After the purchase, someone had to begin making business decisions on train schedules, rates, and investments. Leaving that kind of operational responsibility with a 31-member, quasi-public body seemed no way to run a railroad.
"I told them," Davis recalls, " 'The ICDC will own it. But the only way this will work is if the shippers will run the railroad.' "
After some discussion, the ICDC and the companies directly involved created a new entity, the Mississippian Railway Cooperative. It's governed by a three-person board representing the companies with a direct interest in running the line fairly and efficiently. The Mississippian Railway can always be expected to give top priority to customer service because it is, for all practical purposes, operated by and for its customers.
Even before other parts of the plan were in place, county leaders began the fourth step: raising money for upgrading the railroad's track and equipment, which had deteriorated severely. Since the purchase, more than $2 million has been invested, raised through grants (including one from the Appalachian Regional Commission), loans, and industry investments.
"The brush had grown up so that it looked like a tunnel where the trees overlapped the track," recalls William (Buddy) Carlisle, a third-generation engineer and general manager for the Mississippian Railway Cooperative, which now actually operates the railroad. "Our biggest challenge was to get to where we could serve customers on a regular basis. Crosstie condition was unreliable at the best. We got on the ground [off the tracks] six times in one day. The fun of that wore off pretty quickly."
Operating at a Profit
Now the Mississippian has four customers again: Mueller Industries, Homan Industries, the American Cellulose Corporation, and Ferguson Enterprises. Ferguson, a wholesale distributor of steel and copper tubing, opened its Fulton plant, now employing about 40 workers, largely because of access to rail transport. The Mississippian has been operated to produce a modest profit ever since the ICDC bought it, and the loans used to restore it are almost paid off.
"In a good month we'll haul between 100 and 120 cars," Carlisle says. "In a bleak month it might fall off to around 50. Normally, we run Mondays, Wednesdays, and Fridays-unless someone needs something on Tuesday or Thursday, and then we run on Tuesday or Thursday. We'll run on Saturday or Sunday, if we have to. We don't have a big enough customer base to be picky."
A railroad managed by a customer consortium is unlikely ever to become picky about how it provides service, but the Mississippian may well acquire a larger customer base. The ICDC plans to invest in a spur line to a site near the port, very close to where American Cellulose now loads its barges. The Appalachian Regional Commission will assist with this, just as it does with access roads to industrial parks. This spur will give existing and future customers along the line easier access to the waterway and to third-party logistics services. Heavy loads can be transferred by crane from rail cars to barges or trucks.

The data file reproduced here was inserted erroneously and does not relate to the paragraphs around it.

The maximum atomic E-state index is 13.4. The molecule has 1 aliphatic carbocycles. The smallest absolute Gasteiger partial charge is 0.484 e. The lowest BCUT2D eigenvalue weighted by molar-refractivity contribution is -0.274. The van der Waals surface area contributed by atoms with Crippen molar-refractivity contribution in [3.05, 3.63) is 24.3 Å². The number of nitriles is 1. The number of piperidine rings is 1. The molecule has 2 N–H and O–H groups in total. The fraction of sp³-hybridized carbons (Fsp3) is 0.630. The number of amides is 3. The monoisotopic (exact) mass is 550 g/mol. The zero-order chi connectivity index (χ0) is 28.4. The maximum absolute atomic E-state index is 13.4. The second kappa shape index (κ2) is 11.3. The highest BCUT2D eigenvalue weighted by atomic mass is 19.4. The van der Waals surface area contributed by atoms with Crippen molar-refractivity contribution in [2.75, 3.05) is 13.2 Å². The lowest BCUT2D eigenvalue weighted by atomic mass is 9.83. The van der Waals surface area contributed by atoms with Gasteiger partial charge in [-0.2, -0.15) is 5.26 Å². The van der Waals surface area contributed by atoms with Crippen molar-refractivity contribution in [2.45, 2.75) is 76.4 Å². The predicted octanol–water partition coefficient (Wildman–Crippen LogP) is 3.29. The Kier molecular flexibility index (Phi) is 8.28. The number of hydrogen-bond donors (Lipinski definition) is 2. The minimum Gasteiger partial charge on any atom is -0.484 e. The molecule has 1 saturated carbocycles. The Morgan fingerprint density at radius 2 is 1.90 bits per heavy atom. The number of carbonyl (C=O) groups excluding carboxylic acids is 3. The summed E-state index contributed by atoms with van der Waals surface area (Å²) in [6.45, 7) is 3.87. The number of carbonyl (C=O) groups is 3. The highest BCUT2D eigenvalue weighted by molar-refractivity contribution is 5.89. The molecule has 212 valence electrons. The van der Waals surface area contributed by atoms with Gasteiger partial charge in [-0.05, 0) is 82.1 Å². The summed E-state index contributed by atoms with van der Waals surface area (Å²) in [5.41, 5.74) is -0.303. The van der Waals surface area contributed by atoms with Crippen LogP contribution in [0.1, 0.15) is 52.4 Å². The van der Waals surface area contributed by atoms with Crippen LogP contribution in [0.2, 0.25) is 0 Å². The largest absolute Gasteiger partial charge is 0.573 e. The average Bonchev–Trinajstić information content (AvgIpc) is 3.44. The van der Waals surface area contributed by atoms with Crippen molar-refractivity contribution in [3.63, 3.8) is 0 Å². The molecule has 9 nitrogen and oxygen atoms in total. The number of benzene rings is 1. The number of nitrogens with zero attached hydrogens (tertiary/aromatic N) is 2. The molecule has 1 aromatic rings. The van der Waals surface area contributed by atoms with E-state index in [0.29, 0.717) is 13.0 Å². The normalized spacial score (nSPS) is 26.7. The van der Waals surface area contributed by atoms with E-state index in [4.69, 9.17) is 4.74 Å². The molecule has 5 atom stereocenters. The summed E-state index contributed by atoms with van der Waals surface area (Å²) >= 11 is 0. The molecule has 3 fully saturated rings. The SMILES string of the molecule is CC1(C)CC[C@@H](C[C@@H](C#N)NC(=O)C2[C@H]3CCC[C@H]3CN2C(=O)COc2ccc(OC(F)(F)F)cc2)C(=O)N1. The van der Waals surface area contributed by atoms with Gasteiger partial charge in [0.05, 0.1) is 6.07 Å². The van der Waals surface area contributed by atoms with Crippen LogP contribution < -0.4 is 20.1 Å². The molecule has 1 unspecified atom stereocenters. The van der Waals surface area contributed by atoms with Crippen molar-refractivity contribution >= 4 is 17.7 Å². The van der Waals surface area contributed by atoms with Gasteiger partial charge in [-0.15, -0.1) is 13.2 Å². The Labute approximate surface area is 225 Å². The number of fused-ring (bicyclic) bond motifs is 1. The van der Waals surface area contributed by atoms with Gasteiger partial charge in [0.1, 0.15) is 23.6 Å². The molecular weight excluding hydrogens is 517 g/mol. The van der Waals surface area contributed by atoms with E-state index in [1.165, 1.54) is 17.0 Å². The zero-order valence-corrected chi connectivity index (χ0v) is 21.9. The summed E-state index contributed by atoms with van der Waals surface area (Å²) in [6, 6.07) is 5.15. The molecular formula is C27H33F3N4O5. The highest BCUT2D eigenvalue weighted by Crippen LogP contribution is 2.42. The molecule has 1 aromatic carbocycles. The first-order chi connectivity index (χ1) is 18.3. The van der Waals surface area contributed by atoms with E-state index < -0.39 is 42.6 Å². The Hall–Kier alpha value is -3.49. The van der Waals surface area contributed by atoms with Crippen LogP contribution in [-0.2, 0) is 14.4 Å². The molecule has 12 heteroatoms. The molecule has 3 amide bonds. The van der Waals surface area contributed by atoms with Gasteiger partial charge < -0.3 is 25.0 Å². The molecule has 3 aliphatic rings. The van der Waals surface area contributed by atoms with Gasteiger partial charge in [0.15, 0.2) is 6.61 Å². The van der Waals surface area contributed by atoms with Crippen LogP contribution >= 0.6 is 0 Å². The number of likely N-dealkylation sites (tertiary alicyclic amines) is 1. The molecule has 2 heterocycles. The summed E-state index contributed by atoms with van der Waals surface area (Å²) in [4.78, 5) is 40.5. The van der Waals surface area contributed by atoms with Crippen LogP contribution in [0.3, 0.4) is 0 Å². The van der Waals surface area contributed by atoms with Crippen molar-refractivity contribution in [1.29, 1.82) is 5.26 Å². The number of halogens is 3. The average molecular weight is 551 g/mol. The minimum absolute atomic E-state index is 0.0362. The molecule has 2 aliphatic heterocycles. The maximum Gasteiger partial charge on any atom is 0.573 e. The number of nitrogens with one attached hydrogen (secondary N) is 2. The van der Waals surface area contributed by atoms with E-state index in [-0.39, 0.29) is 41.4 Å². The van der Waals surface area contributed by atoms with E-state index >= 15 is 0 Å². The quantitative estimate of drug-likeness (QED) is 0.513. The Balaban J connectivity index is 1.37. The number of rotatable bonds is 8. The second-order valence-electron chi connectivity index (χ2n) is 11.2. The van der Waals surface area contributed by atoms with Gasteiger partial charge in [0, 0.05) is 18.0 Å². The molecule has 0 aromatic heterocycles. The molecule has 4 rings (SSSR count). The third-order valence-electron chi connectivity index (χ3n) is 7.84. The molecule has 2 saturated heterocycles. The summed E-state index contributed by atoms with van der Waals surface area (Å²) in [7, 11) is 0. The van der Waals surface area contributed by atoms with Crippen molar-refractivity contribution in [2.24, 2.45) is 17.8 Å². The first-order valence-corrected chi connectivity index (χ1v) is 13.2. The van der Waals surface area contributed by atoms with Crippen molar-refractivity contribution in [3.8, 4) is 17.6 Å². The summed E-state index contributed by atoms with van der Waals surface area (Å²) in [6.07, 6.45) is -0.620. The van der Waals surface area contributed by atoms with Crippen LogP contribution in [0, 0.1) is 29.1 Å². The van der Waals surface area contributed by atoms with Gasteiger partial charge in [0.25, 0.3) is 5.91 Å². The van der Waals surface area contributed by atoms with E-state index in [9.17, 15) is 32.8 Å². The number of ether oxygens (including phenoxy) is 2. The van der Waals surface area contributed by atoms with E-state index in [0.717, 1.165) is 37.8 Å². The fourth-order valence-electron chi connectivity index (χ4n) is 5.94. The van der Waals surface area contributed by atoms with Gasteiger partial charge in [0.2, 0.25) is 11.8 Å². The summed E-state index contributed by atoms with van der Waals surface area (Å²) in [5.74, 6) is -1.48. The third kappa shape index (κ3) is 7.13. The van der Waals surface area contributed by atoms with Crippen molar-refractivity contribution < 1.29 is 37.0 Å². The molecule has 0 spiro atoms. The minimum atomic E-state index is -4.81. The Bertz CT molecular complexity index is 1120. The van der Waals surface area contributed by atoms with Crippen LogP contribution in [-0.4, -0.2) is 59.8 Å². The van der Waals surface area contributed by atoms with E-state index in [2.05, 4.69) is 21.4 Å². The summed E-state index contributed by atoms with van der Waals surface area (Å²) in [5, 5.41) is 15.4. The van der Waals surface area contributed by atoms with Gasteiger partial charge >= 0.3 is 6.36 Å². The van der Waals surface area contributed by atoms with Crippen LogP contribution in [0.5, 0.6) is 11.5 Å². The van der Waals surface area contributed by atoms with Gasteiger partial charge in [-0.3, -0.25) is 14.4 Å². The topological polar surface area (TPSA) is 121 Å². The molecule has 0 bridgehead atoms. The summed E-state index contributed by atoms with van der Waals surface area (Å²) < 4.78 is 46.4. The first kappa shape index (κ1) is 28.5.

Jack Creely, who was Fulton's mayor at the time the ICDC bought the Mississippian and is now president of the board of the Itawamba Port Authority, says rail-to-port connections will bring three benefits to the area. It will enhance service to existing railroad customers, add value to the port itself and to developable land nearby, and increase the value of developable land all along the Mississippian's right-of-way.
"Not everyone realizes," Creely says, "that one of the major operations of a port involves its inter-modal capacity. It's of utmost importance to us that this spur exists. I think the railroad could enhance the service that the port provides by 50 to 75 percent.
"When Itawamba County acquired the Mississippian, not only was service undependable, but the right-of-way had more than 20 citations from the Federal Railroad Administration. Within two years of its purchase by the ICDC, after investments totaling over $2 million in grants, loans, and private capital, the Mississippian won a national rail service award, the "Golden Freight Car," in the short line "shipper commitment" category.
Buster Davis went to Chicago to receive the award on behalf of the railroad. At the awards banquet, he found himself seated between senior executives from the Union Pacific and the Burlington Northern Santa Fe railroads. "How long is your railroad?" they asked. "Twenty-two miles," Davis answered. Soon he was telling the Mississippian's story to the entire audience. After he finished, he says, the questions continued for half an hour.
His story involved a lot of characters, considerable suspense, and a happy ending. But its main theme was simple: the railroad is worth all the effort it took to save it. "When you lose a mode of transportation in a town like this," Davis sums up, "it's like you cut off one of your arms."
Fred D. Baldwin is a freelance writer based in Carlisle, Pennsylvania.